In fact, three of Highmark’s 10 highest-paid employees in 2012 are no longer with the company, having left early in the year.  In addition to Dr. Melani, former Highmark legal officer and corporate secretary Maureen Hogel and retired auditor and compliance officer Elizabeth A. Farbacher also had left Highmark by April.

Current Highmark CEO William Winkenwerder Jr., who was hired over the spring and began work July 16, took home $1.87 million in total compensation — $562,712 for his half-year of salary, plus a $1.18 million bonus and $131,000 in “other” compensation.

Read more: http://www.post-gazette.com/stories/business/news/highmark-ceo-compensation-tops-6m-679520/#ixzz2NiolPvSN

ArtFusion Gets Jazzy Again

Pottstown, PA – On Saturday March 30, ArtFusion’s beautiful gallery will be the backdrop for an amazing night of jazz music. A reprise of a sold out event, Jazz Nite II will be a benefit show for the Give the Gift of Music Foundation.

Local musicians The High St. Swing Co., with special guest The Wilson Bros., will perform. Their jazz repertoire ranges from be-bop to classic. The music will last from 7-10pm. Light refreshments will be available for purchase, and the event is BYOB for those over 21.

Tickets are $10 (cash only please) and can be purchased in advance at ArtFusion during regular business hours: Tuesday-Friday from 10am-5pm and Saturday from 10am-3pm. As this event sold out last time, they do recommend purchasing tickets as soon as possible.

Give the Gift of Music Foundation is a 501(c)(3) nonprofit Pennsylvania corporation organized exclusively for charitable and educational purposes. They support musical education for eligible children by providing donations of musical instruments and/or scholarships for lessons at approved providers, such as High Street Music Co., who share the belief in the importance of quality musical education for all children.

ArtFusion 19464 is a 501(c)3 non-profit community art center located at 254 E. High St. in downtown Pottstown. The school offers day, evening and weekend classes to all ages. The goal of these classes is to help students develop their creative skills through self-expression and independence. ArtFusion’s gallery hosts rotating shows featuring local artists. The gallery also sells handcrafted, one-of-a-kind gift items.  The gallery is open Tuesday through Friday from 10am-5pm and Saturday 10am-3pm. The gallery is closed Sunday and Monday.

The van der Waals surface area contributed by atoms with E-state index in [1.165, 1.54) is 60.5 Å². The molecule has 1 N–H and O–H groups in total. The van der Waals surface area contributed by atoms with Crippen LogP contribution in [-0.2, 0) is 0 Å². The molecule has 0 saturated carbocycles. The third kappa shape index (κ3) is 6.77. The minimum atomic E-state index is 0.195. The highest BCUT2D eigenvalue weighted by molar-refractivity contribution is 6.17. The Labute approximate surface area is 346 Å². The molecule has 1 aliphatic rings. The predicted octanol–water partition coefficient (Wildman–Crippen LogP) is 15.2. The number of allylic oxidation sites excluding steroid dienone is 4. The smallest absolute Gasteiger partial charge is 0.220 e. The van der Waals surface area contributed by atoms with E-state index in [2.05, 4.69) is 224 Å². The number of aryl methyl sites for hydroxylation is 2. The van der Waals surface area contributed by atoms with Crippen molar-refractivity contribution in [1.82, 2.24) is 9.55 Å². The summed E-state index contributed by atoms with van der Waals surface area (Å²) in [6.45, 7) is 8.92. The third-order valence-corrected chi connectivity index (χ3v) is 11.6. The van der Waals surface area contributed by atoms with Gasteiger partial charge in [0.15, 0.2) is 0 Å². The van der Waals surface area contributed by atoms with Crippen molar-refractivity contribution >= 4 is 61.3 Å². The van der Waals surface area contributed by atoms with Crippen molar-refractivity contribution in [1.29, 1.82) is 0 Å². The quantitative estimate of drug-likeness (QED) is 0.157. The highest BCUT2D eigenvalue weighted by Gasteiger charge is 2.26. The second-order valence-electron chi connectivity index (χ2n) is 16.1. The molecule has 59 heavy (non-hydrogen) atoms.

Soup Bowl Returns For A Second Year At ArtFusion 19464

soup bowl

ArtFusion will be holding a great beat-the-winter-chill fundraiser on Saturday, January 26 from 11am-1pm at their High St. location.  The Soup Bowl fundraiser debuted last year and is back due to poplar demand. Lunch includes all you can eat soup, bread, beverages and homemade desserts.  Guests can choose their favorite soup—or sample them all. In response to requests from last year’s event, this year soup enthusiasts can also purchase a recipe book so they can make their favorite soups at home.

As a thank you, supporters will take home a handcrafted ceramic bowl created by local volunteers of all ages. Each bowl was created though the combined creativity of two different volunteers.  One created the ceramic bowl and one decorated it with a one-of-a-kind glaze design.

Tickets are only $15 and all proceeds benefit the local non-profit community art center.  Tickets can be purchased online at artfusion19464.org, or at their 254 E. High St. location during regular business hours. There are a limited number of tickets available for this event.  ArtFusion request that those interested in attending purchase their tickets in advance.

January 26 will also mark the beginning of an eyeglass collection campaign for the Vietnam Veterans Chapter 565 and the Second Brigade MC Chapter G – PA.  There is a great need for magnifiers/cheater eyeglasses in all strengths.  Glasses do not need to be new but ArtFusion does ask that they be in good shape (not scratched or broken).  The donated glasses will be given directly to veterans.  After the fundraiser, eyeglasses can be dropped off at ArtFusion during normal business hours through February 28.

ArtFusion 19464 is a 501(c)3 non-profit community art center located at 254 E. High St. in downtown Pottstown.  The school offers day, evening and weekend classes to all ages.  The goal of these classes is to help students develop their creative skills through self-expression and independence.  ArtFusion’s gallery hosts rotating shows featuring local artists.  The gallery also sells handcrafted, one-of-a-kind gift items.  The gallery is open Tuesday through Friday from 10am-5pm and Saturday 10am-3pm.  The gallery is closed Sunday and Monday.

Nonprofits Give More Money, Manpower To Reading

Editor’s note:  Sometimes you just have to ask!

From a $10,000 gift to Reading police to clearing a trash-clogged storm drain, the city’s three-month effort to get more local nonprofit groups to voluntarily pay either cash or services in lieu of taxes is paying off.

The city has received $27,000 in new payments it didn’t get last year from more than a dozen churches and several other groups.

It’s also gotten more than 9,000 new volunteer work hours in more than 30 new service projects including more than two dozen cleanups – worth $65,000 at minimum wage – from local groups.

“We have received an overwhelming response,” Mayor Vaughn D. Spencer said.

Read more:http://readingeagle.com/article.aspx?id=409729

Susquehanna Bank Donates To TriCounty Community Network’s Build Up Youth Program